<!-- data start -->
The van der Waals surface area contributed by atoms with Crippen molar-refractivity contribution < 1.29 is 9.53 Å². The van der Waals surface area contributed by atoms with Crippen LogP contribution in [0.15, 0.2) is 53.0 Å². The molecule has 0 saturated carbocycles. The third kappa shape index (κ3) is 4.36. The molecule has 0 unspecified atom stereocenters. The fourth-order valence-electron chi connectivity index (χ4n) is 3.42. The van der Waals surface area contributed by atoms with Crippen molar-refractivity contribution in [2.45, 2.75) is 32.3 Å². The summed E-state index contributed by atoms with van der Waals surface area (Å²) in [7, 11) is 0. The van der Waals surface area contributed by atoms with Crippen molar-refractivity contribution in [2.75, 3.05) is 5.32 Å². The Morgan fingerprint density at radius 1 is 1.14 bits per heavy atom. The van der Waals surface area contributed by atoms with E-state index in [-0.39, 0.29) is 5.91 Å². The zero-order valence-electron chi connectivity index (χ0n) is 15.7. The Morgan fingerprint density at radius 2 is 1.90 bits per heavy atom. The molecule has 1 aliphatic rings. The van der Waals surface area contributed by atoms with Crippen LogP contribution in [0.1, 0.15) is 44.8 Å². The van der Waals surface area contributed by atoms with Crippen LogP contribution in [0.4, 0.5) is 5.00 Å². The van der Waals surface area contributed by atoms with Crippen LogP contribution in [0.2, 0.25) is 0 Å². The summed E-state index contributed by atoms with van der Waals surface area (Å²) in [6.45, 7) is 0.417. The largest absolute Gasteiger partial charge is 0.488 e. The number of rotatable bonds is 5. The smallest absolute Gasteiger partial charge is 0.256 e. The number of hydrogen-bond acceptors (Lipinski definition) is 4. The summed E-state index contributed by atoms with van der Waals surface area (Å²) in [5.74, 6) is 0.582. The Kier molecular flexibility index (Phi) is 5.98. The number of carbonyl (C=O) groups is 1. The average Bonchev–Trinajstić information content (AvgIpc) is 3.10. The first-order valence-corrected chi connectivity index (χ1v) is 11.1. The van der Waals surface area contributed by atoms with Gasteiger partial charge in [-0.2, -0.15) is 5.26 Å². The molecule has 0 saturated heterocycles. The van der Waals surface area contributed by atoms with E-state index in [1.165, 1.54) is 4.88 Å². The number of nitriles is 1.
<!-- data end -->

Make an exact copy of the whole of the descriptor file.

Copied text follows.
The van der Waals surface area contributed by atoms with Crippen molar-refractivity contribution < 1.29 is 9.53 Å². The van der Waals surface area contributed by atoms with Crippen LogP contribution in [0.15, 0.2) is 53.0 Å². The molecule has 0 saturated carbocycles. The third kappa shape index (κ3) is 4.36. The molecule has 0 unspecified atom stereocenters. The fourth-order valence-electron chi connectivity index (χ4n) is 3.42. The van der Waals surface area contributed by atoms with Crippen molar-refractivity contribution in [2.45, 2.75) is 32.3 Å². The summed E-state index contributed by atoms with van der Waals surface area (Å²) in [7, 11) is 0. The van der Waals surface area contributed by atoms with Crippen molar-refractivity contribution in [2.75, 3.05) is 5.32 Å². The Morgan fingerprint density at radius 1 is 1.14 bits per heavy atom. The van der Waals surface area contributed by atoms with E-state index in [-0.39, 0.29) is 5.91 Å². The zero-order valence-electron chi connectivity index (χ0n) is 15.7. The Morgan fingerprint density at radius 2 is 1.90 bits per heavy atom. The molecule has 1 aliphatic rings. The van der Waals surface area contributed by atoms with Crippen LogP contribution in [0.1, 0.15) is 44.8 Å². The van der Waals surface area contributed by atoms with Crippen LogP contribution in [0.4, 0.5) is 5.00 Å². The van der Waals surface area contributed by atoms with Crippen LogP contribution in [0.2, 0.25) is 0 Å². The summed E-state index contributed by atoms with van der Waals surface area (Å²) in [6.45, 7) is 0.417. The largest absolute Gasteiger partial charge is 0.488 e. The number of rotatable bonds is 5. The smallest absolute Gasteiger partial charge is 0.256 e. The number of hydrogen-bond acceptors (Lipinski definition) is 4. The summed E-state index contributed by atoms with van der Waals surface area (Å²) in [5.74, 6) is 0.582. The Kier molecular flexibility index (Phi) is 5.98. The number of carbonyl (C=O) groups is 1. The average Bonchev–Trinajstić information content (AvgIpc) is 3.10. The first-order valence-corrected chi connectivity index (χ1v) is 11.1. The van der Waals surface area contributed by atoms with Gasteiger partial charge in [-0.2, -0.15) is 5.26 Å². The molecule has 0 saturated heterocycles. The van der Waals surface area contributed by atoms with E-state index in [1.165, 1.54) is 4.88 Å². The number of nitriles is 1.